Picture of the Week #59

Mercury as imaged by the MESSENGER spacecraft during its fly-by yesterday.

More information on this image

I was following the fly-by on Twitter yesterday, but I missed some of the drama of the spacecraft going into safe mode until I got home from work. It turns out that some of the data was lost, but the ultimate goal of the fly-by was a gravity assist, which worked fine. The spacecraft will actually go in to orbit in March 2011, but during the three Messenger fly-bys we've already seen parts of Mercury that have never been imaged up-close before. Only about 40% of Mercury was imaged by the Mariner 10 spacecraft in 1974 and 75, so there is still a lot to learn about this little planet!


The second and third watermelons chucked off the roof of my building today:

How things have changed

I was looking for a photo the other day and came across this one of my desk in my office at UT from around 1996:

And here is the same desk now:

There is actually a large CPU under the desk, which is what the monitor is attached to (it's not connected to my laptop). A BIG change from that old Mac II Plus!

Picture of the Week #58

The Very Large Array in New Mexico. Photo March 1993.

The astronomy undergrad group I was part of as a student stopped at the VLA as part of a spring break tour of the southwest we did in 1993. We got a nice tour of the control room, including going up the very same stairwell Jodie Foster runs up after the detection of the message signal in Contact!

So long summer!

... and don't let the door hit you on the way out! We didn't hit the record for most 100F+ days (fell one short), but the average temp was the highest on record for Austin - 89.1. The scary thing is that is an average of the high and low!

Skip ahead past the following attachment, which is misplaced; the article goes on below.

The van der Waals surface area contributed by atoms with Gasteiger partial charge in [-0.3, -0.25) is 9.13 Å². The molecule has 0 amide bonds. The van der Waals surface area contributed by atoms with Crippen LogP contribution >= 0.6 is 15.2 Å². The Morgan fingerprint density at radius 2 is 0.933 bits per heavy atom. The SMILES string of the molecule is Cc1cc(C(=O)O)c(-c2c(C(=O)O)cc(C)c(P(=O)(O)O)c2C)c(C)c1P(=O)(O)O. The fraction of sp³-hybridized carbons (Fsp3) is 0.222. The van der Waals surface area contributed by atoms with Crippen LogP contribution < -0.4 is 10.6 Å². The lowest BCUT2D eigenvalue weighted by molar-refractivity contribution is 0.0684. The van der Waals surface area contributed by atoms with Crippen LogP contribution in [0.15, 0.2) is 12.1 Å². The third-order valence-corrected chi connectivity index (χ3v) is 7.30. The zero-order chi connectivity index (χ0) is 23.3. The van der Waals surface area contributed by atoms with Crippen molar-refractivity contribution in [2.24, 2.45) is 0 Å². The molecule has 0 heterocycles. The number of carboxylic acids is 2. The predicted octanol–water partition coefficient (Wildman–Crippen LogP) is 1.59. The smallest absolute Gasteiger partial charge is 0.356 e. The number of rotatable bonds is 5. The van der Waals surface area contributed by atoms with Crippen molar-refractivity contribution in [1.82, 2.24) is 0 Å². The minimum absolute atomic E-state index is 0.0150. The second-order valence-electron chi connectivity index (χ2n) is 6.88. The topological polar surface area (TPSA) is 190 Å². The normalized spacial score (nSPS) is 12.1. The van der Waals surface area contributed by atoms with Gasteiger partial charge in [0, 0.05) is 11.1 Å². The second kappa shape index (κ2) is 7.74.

Although it will definitely still be warm from time to time for the remainder of the year, the worst is finally over. Right on cue for the first day of fall, we had a nice cold front come through central Texas and drop the afternoon (yes AFTERNOON) temperature in to the mid-60s. I've always loved fall, in part because the summers in Texas can be so brutal and the relief from that first cool-down is almost indescribable. Unfortunately we don't get a huge amount of fall color here because of the dominant types of trees - one of these days I'm going to treat myself to a "leaf peeper" trip to New England in the fall - but it is still a nice season in Texas.

Maybe now I'll get that little extra spark of energy that usually comes with the cooler temperatures and get some more blogging done! I've got some material saved for a new "occasional series" now that the entertaining spam subject headings have dried up. :)

Picture of the Week #56

Skeleton of Buettneria at the American Museum of Natural History in New York

From the information plaque:

One of the large temnospondyls that lived in the Triassic of North America was Buettneria. This animal, with its large toothed skull and small limbs, may have been a lurking aquatic predator, similar to modern crocodiles. Buettneria must have been successful, because its fossils and those of its close relatives are found throughout North America, Europe, Africa and Asia. This skeleton is a composite (made up of more than one individual), and is one of the few actual skeletons of Buettneria mounted for display.

AMNH 2994, collected at Herring Ranch, Potter County, Texas; received in exchange from the Panhandle Plains Museum, 1955.

Buettneria Lived about 225 million years ago

Picture of the Week #55

M8 - The Lagoon Nebula, taken with the Prime Focus Camera on the 30-inch telescope at McDonald Observatory in 1998 (AASTRA participants took the images and then I combined them into the image you see here).